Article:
Jennifer Aniston and Reese Witherspoon were on CBS This Morning the other day talking to host Gayle King about The Morning Show, the flagship drama for the new Apple TV+ platform that launched on Friday.
The conversation had an odd self-referential, meta quality, given that the new series is about a morning TV show and it was happening on morning TV with a female host, and The Morning Show’s core plot is about a female host. Or two female hosts, actually. In the interview, King, Aniston and Witherspoon talked about the new drama as though it were an urgent social document.
Well, it isn’t. The Morning Show is fascinating but flawed, a high-end soap opera about the internal machinations of television, female empowerment and the impact of the #MeToo movement. It is well-crafted, if plodding at times, and while it’s entertaining, it has no urgency to it.
The best of TV drama in the current period has a curious kind of cultural power. It’s about a time and place, about the ideology of that time and place, and it offers scrutiny of personal life in the context of that ideology. Essentially a lot of great TV drama is about identity crisis. From the gravity of Mad Men to the unhinged personal violence in the prestige-popcorn Killing Eve, the issue of identity is crucial. Another important point about the best of recent TV is that few great series were driven by star power.
The Morning Show has three major stars in Aniston, Witherspoon and Steve Carell, who play the central characters. It touches on identity, and attempts psychological and social relevancy, but in the most superficial manner. It’s entertainment, not art.
It opens with gusto. Alex (Aniston), co-anchor of a major network morning show, is on her way to work very early in the morning. She looks tired and is irritated by numerous calls from the show’s executive producer, Charlie (Chip) Black (Mark Duplass). She ignores the calls. Then Chip is standing right there when her car arrives at the studio. He tells her that her co-host Mitch (Carell), her on-air partner for years, has been under investigation for sexual misconduct, the New York Times just reported this fact and Mitch is out. It’s crisis time.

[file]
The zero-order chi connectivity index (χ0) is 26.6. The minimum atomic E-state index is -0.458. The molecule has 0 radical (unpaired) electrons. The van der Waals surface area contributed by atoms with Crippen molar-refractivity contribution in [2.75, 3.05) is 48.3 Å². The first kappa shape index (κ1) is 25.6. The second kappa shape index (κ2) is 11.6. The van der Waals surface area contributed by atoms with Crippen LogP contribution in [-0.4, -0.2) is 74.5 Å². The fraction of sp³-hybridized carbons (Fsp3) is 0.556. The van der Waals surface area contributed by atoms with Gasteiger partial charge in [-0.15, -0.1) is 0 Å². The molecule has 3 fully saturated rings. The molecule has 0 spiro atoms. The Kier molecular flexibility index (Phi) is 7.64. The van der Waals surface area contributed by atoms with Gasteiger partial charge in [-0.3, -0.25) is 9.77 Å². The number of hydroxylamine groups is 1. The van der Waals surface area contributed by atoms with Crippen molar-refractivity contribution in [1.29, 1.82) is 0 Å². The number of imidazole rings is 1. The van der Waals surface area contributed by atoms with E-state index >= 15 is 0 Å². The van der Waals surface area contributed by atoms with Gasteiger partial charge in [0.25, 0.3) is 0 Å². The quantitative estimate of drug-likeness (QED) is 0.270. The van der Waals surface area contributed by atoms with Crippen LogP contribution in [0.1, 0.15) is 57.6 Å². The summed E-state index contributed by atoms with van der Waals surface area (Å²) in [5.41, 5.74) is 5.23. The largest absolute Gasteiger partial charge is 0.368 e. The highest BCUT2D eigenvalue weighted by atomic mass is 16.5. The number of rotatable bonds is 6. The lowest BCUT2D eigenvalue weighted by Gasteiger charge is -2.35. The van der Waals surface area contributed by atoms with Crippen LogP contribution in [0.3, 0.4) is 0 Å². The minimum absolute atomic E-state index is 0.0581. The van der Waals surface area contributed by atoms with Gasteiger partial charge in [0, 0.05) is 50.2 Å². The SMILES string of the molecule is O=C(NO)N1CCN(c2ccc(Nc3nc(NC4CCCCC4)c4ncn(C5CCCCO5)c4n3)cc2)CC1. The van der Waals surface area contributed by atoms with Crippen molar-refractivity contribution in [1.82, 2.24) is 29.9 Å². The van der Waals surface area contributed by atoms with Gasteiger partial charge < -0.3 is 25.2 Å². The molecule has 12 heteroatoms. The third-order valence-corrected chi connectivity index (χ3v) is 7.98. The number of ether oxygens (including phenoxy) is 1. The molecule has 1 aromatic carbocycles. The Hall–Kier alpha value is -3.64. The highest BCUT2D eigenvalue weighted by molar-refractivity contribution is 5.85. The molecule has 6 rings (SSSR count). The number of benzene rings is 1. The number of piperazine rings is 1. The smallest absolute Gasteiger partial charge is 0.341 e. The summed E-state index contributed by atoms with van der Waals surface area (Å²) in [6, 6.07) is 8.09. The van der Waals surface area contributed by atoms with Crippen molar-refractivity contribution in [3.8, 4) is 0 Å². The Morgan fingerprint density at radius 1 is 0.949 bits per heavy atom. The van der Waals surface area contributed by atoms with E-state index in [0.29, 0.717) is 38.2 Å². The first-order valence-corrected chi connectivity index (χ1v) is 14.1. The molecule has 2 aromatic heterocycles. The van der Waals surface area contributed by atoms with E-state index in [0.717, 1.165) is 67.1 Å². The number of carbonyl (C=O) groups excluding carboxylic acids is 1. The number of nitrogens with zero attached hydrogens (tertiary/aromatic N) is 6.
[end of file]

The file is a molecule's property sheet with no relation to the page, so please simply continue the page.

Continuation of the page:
What ensues for ages is very much focused on Aniston as Alex. The series makes a near-fetish of her face and lingers long on the solitary quality of her existence as someone who must arise at 3 a.m. and go to work looking polished, calm and cheerful. There’s something unnerving about this near-fetish because it’s linked to Jennifer Aniston’s public persona, not the character.
There is also an exasperating obviousness to the introduction of Bradley Jackson (Witherspoon), a TV reporter at a small station who becomes instantly famous when footage of her, yelling at a protester outside a coal mine, goes viral. So many people tell Bradley that she’s pushy, difficult and brash. The character is so sassy that she practically has a sign saying “Sassy” around her neck. Witherspoon can do this type of role with aplomb. It’s her trademark. And Aniston can do the suffering-woman routine in her sleep. As a viewer you do feel you’re watching something very calculated here, and originality is absent.
Carell brings considerable verve to the role of Mitch. He’s playing the alleged sexual predator but you’re pleased when he turns up. His rage is physical and at times electrifying. He claims all his escapades were consensual and there’s a great moment near the end of the first episode where Mitch roars, “This is all Weinstein’s fault!”
In the three episodes that have arrived (the rest will appear weekly on Apple TV+) there’s much melodrama, scenes of sentimentality and some speechifying. It’s not great TV, but good TV. So far, it only touches lightly on sexual harassment and emphasizes the necessary empowerment of the Alex and Bradley characters with a heavy hand. There is a twist at the end of each episode and, well, that’s certainly entertaining. But if Apple set out to make a huge impression with its flagship series, it sort-of succeeded. It’s making old-fashioned TV with a high-gloss sheen, not art or anything urgent.
Also airing this weekend
A new season of the wonderful Atypical streams on Netflix. The show’s central character Sam (Keir Gilchrist), an 18-year-old who is on the autism spectrum, is now beginning life as a college student. The series will have Sara Gilbert and Eric McCormack as university professors. Inside China’s Digital Gulag (Saturday, Sunday, 10 p.m. CBC NN on The Passionate Eye) is a British doc that goes undercover inside to highlight China’s incarceration of an estimated one million Uyghur Muslims in detention camps without trial. And specifically it looks at the extensive surveillance used by the government there, monitoring every aspect of life.
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